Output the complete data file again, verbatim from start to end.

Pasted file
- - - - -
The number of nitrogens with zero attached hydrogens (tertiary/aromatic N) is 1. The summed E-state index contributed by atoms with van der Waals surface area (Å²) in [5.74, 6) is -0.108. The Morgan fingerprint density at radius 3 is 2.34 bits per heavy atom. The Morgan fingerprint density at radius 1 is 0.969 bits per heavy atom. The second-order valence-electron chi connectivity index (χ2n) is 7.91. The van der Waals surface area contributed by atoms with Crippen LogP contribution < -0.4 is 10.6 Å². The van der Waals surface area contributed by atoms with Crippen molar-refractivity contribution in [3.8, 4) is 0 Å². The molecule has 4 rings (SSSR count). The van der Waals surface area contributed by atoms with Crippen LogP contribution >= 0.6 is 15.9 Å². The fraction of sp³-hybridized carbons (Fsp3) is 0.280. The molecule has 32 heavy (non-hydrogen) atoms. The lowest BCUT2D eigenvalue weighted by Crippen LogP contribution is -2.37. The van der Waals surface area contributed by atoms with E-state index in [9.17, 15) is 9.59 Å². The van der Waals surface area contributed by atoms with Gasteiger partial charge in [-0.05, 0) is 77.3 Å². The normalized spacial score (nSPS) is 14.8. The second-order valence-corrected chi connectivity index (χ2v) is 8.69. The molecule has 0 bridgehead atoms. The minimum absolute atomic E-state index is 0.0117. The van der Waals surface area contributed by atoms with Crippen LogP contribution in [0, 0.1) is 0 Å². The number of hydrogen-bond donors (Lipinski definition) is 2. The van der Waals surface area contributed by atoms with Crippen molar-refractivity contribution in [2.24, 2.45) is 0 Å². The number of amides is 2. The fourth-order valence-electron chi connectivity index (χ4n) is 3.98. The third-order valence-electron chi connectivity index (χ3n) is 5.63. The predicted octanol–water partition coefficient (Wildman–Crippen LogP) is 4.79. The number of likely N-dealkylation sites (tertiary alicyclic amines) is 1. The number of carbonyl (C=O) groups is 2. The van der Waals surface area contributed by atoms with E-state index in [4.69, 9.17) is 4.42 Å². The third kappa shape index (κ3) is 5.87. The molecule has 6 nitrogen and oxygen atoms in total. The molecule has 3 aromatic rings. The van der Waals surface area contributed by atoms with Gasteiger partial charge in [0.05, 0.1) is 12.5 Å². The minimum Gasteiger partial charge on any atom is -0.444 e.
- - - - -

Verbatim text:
The number of nitrogens with zero attached hydrogens (tertiary/aromatic N) is 1. The summed E-state index contributed by atoms with van der Waals surface area (Å²) in [5.74, 6) is -0.108. The Morgan fingerprint density at radius 3 is 2.34 bits per heavy atom. The Morgan fingerprint density at radius 1 is 0.969 bits per heavy atom. The second-order valence-electron chi connectivity index (χ2n) is 7.91. The van der Waals surface area contributed by atoms with Crippen LogP contribution < -0.4 is 10.6 Å². The van der Waals surface area contributed by atoms with Crippen molar-refractivity contribution in [3.8, 4) is 0 Å². The molecule has 4 rings (SSSR count). The van der Waals surface area contributed by atoms with Crippen LogP contribution >= 0.6 is 15.9 Å². The fraction of sp³-hybridized carbons (Fsp3) is 0.280. The molecule has 32 heavy (non-hydrogen) atoms. The lowest BCUT2D eigenvalue weighted by Crippen LogP contribution is -2.37. The van der Waals surface area contributed by atoms with E-state index in [9.17, 15) is 9.59 Å². The van der Waals surface area contributed by atoms with Gasteiger partial charge in [-0.05, 0) is 77.3 Å². The normalized spacial score (nSPS) is 14.8. The second-order valence-corrected chi connectivity index (χ2v) is 8.69. The molecule has 0 bridgehead atoms. The minimum absolute atomic E-state index is 0.0117. The van der Waals surface area contributed by atoms with Crippen LogP contribution in [0, 0.1) is 0 Å². The number of hydrogen-bond donors (Lipinski definition) is 2. The van der Waals surface area contributed by atoms with Crippen molar-refractivity contribution in [2.24, 2.45) is 0 Å². The number of amides is 2. The fourth-order valence-electron chi connectivity index (χ4n) is 3.98. The third-order valence-electron chi connectivity index (χ3n) is 5.63. The predicted octanol–water partition coefficient (Wildman–Crippen LogP) is 4.79. The number of likely N-dealkylation sites (tertiary alicyclic amines) is 1. The number of carbonyl (C=O) groups is 2. The van der Waals surface area contributed by atoms with E-state index in [4.69, 9.17) is 4.42 Å². The third kappa shape index (κ3) is 5.87. The molecule has 6 nitrogen and oxygen atoms in total. The molecule has 3 aromatic rings. The van der Waals surface area contributed by atoms with Gasteiger partial charge in [0.05, 0.1) is 12.5 Å². The minimum Gasteiger partial charge on any atom is -0.444 e.